Bundles of Joy to Entertain Children in Springtime
They come together, one right after the other: Easter, Mud Season and Spring Vacation. These are all occasions that parents/grandparents either love or dread, when there are multiple children indoors running around together, often with sugar in their bloodstream.
Crafts were invented for just such times as these. In future weeks we will try to do a few projects to help keep families thriving and happy. As they used to say when I was young, the family that plays together stays together.
When I was working as a craft editor for children’s magazines in New York (and simultaneously when I was the mother of a young child), I learned that crafts in magazines are done for visual effect and that most children can’t or won’t do them. What children really like to do is decorate things — and, of course, they like to run around and to hunt for things.
This craft is designed to have something for all ages, and it includes running around and hunting.
I have no problem with children eating sugar, especially as long as those children are not running around in my house. Easter is a notably candy-centric holiday; this craft can be done with or without sugar.
An alternative to egg dye
The essence of this project is the creation of gift bundles that can be hidden, and then hunted.
The bundles are easy to make and can be filled with candy — or they can be filled with rubber stamps or decorative stickers. If you put stamps and stickers in them, I promise you that almost all children of any age will quietly spend at least a half hour making pictures and little story scenes on paper.
The stickers can also be used to decorate boiled eggs. Yes, you can do the old-fashioned dying of the eggs but it’s fairly easy in this rural part of the world to find eggs that are naturally colorful (the farmstand on Wells Hill Road in Salisbury will often have blue/green eggs). And you probably know this already but children really hate the smell of vinegar, which you have to use to dye your eggs.
You can avoid the smell by using stickers. You will also avoid all the mess and bother that comes with dying eggs, and I’ll reiterate that children love nothing more than to decorate things.
In addition to stickers, you can get some craft glue such as Elmer’s and have some feathers and glitter on hand (although of course then you have mess; make sure you cover your worktable with old newspapers to make cleanup easier).
The children can decorate pictures on paper, or they can decorate the boiled eggs.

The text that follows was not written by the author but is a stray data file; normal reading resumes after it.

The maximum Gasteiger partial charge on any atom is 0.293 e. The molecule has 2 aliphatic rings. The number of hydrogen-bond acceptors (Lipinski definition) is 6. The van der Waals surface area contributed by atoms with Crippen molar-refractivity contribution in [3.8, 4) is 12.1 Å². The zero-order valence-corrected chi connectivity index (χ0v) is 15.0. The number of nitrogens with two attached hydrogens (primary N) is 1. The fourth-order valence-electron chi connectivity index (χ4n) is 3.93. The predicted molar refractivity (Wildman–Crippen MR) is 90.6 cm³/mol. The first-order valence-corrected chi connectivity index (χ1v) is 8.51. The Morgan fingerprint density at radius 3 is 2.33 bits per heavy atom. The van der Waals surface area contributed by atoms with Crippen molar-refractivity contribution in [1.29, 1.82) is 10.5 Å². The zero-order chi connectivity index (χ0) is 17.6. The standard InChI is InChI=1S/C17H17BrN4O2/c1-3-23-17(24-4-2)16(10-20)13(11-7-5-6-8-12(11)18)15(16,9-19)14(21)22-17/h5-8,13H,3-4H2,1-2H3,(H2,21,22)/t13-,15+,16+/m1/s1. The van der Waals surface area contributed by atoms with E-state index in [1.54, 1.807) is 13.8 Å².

Tissue paper hobo sacks
To create the little bundles, get some tissue paper from any large grocery store or pharmacy (you probably have some left over from the holiday season) and get some inexpensive curling ribbon (again, you probably have some in your basement already).
On a heavy piece of paper or cardboard, measure an 8 inch square and cut it out. This will be your template. Trace the square onto your tissue paper and cut several squares. It’s fun to combine colors of paper in two layers. This is probably a job that’s best done by older children, or by a parent in advance of the craft project.
If you’re using rubber stamps, and the stamps are too big to fit in an 8 by 8 square, make a larger template.
Put your rubber stamp inside the tissue paper, cut about 12 inches of ribbon and then gently pull the edges of the paper up over the top of the rubber stamp to create a little sort of beggars pouch (as they’re called in cooking, or hobo sacks as they used to be called during the Depression). Tie it shut with the ribbon.
Older children can help with making the bundles; very young children probably can not. You’ll know best what your children can do without getting frustrated (or ripping the tissue paper).
Word search and numbers game
For children who are old enough to read, you can buy rubber stamps that spell out seasonal words such as Easter or spring (or mud).
Most stamp kits only have a single letter, so you’ll need to get two or more stamp kits if you want to spell out a word such as Egg or Rabbit (stamps are available at most big box and craft stores; don’t forget to buy ink pads in multiple happy spring colors).
You can count out the number of letters in, for example, Easter and send your child off in search of six little bundles. That’s a counting game. And then when you open the bundles you can have the child put them in the proper order to spell the word.
Older children can help hide the bundles (tissue paper is at its best in dry locations; if you hide the bundles outside and it’s wet or snowy, you can put the tissue paper bundles in plastic bags, which is less cute but more practical).
The oldest children can create a treasure hunt to play with their friends; they can even use the rubber stamps to create small treasure maps, with cryptic instructions and little pirate images. Each map can lead to another map, which leads to another map, which eventually leads to a treasure (candy? a book?).
Have fun and as always on Easter: Try to keep a record of what you’ve hidden and where you’ve hidden it, so you can bring everything indoors before the plants begin to grow again in late spring.